Visual Learning by Roy Burns
A famous tennis coach tells the story about his early efforts to teach one of the most complicated skills needed to play tennis: the serve. As the story begins, the instructor, with youthful zeal, sets out to teach his students-in a really thorough manner-how to serve. He makes notes on every vital aspect of the serve, listing each point in order of importance. He finally comes up with a list of more than twenty-five critical points involved in a successful serve.
The coach now begins to instruct a group of students. When it comes time to teach the serve, he tells everyone, “Really pay attention. We are going to learn something that is most difficult!”
The first person steps forward. The coach, carefully checking his notes, begins with his carefully worked out verbal instructions: “Watch your back foot! Careful with the ball toss! Get your racket back! Extend your arm! Watch your grip! Careful with your balance! Hold the racket steady!
Slowly the coach realizes that he has paralyzed the student with an endless stream of suggestions. The harder the student tries to follow the instructions, the tenser he becomes. The coach has been guilty of over-teaching; it would take a computer to remember and sort out all of his instructions.
In frustration, the coach grabs the racket and says, “Just watch me and do what I do.” The student watches carefully a few times, then steps up and hits a pretty good first serve. At this point, the coach realizes that a picture is worth a thousand words….even a mental picture (especially a mental picture, I might add). This famous coach now teaches visually; he no longer issues a steam of verbal instructions. He understands the value of creating a “mental picture.”
We’ve all had the experience of listening to a great drummer on records and saying, “What is that he just played?” or “I wish I could just see what is really being played!” One of the great things about the era of the jazz club was that you were close to the band. You could watch the world’s greatest drummers up close. You could make your own “mental pictures” of the evening to learn from later, fixing certain movements firmly in your mind. You could then rerun the evening over and over again, remembering and reinforcing the images and mental pictures.
There are fewer clubs today, although they do still exist. But today we also have videos. You can watch and learn from many of the world’s best drummers in the comfort and privacy of your own home. The video is the “next best thing to being there.” The current crop of instructional videos is probably the most educational so far. The educational accomplishments in the video field have been very helpful to students who live far from a major city. At least these students can see the best in action and learn something as well.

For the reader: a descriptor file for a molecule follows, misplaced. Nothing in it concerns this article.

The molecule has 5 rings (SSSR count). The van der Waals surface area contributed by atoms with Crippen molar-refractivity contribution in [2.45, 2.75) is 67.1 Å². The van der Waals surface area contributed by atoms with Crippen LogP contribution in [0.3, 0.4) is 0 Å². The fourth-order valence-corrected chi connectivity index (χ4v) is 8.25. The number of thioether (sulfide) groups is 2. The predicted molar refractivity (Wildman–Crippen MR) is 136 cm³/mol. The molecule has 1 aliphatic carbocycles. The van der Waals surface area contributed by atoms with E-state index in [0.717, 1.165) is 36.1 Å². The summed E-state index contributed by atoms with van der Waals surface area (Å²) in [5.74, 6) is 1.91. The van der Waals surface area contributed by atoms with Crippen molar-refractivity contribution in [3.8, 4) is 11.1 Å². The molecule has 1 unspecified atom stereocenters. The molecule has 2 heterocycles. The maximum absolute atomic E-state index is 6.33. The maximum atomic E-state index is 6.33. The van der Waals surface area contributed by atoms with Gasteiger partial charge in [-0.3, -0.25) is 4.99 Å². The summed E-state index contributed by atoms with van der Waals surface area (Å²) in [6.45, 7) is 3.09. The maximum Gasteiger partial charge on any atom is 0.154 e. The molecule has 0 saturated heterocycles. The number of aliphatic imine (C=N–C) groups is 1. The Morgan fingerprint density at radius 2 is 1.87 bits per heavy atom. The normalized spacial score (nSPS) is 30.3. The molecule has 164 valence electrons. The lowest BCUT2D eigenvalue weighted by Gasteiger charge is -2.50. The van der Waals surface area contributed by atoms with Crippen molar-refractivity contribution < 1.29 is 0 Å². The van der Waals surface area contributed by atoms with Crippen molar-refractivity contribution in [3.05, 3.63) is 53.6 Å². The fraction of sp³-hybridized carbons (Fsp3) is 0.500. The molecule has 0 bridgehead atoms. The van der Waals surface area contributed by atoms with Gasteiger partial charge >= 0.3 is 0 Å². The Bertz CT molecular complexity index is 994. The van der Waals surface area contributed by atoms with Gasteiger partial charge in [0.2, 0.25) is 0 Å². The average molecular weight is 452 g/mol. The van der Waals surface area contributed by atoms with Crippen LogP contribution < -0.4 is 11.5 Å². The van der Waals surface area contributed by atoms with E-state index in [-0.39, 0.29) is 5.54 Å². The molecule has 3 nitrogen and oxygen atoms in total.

Another benefit of the VCR is that you can tape concert performances and watch them again and again. This gives you another opportunity to study the world’s best players. It gives you the opportunity to make those mental pictures that are so important for improvement.
A good mental picture is an important learning tool. You can also make your own mental pictures of yourself. If you have a big concert or audition coming up, try to picture yourself in the situation. Imagine that you are doing well in the situation. See yourself as calm, collected and prepared for success. See yourself performing well. Then see people complimenting you on a good job. This mental picture will help you perform with more confidence. A word of warning: A good mental picture will not take the place of practicing or preparation. There is no substitute for doing your homework. Think of developing positive mental pictures as just one part of your homework.
One of my students brought an album to his lesson. He wanted to know what the drummer was playing on a blues shuffle. The shuffle pattern the drummer was playing was relatively simple but very effective. I showed the student the pattern and he said, “Is that all? It sounded like much more!” It sounded like more because of the total musical effect. The drum part was not complicated but it was appropriate. “Seeing it” made it much more understandable to the student.
This is why it is important to get out and “see” good drummers. Records are a great help and great to practice with. However, seeing and hearing at the same time is really the best of both worlds. If you can see and hear, the images stay with you much longer. By remembering and rerunning these images and pictures, you reinforce them again and again. In this way, they can become a source of inspiration for years to come and that you can draw upon any time.
I was fortunate enough to see some of the late greats play in person: Gene Krupa, Jo Jones, Buddy Rich, Zutty Singleton, Philly Joe Jones, Geroge Wettling and many others. I still carry my mental pictures of these great drummers next to my heart. Because of this, these great drummers are always with me.
Make some of your own mental pictures and make sure they are positive ones. After all, they are your pictures. What you see is often what you get.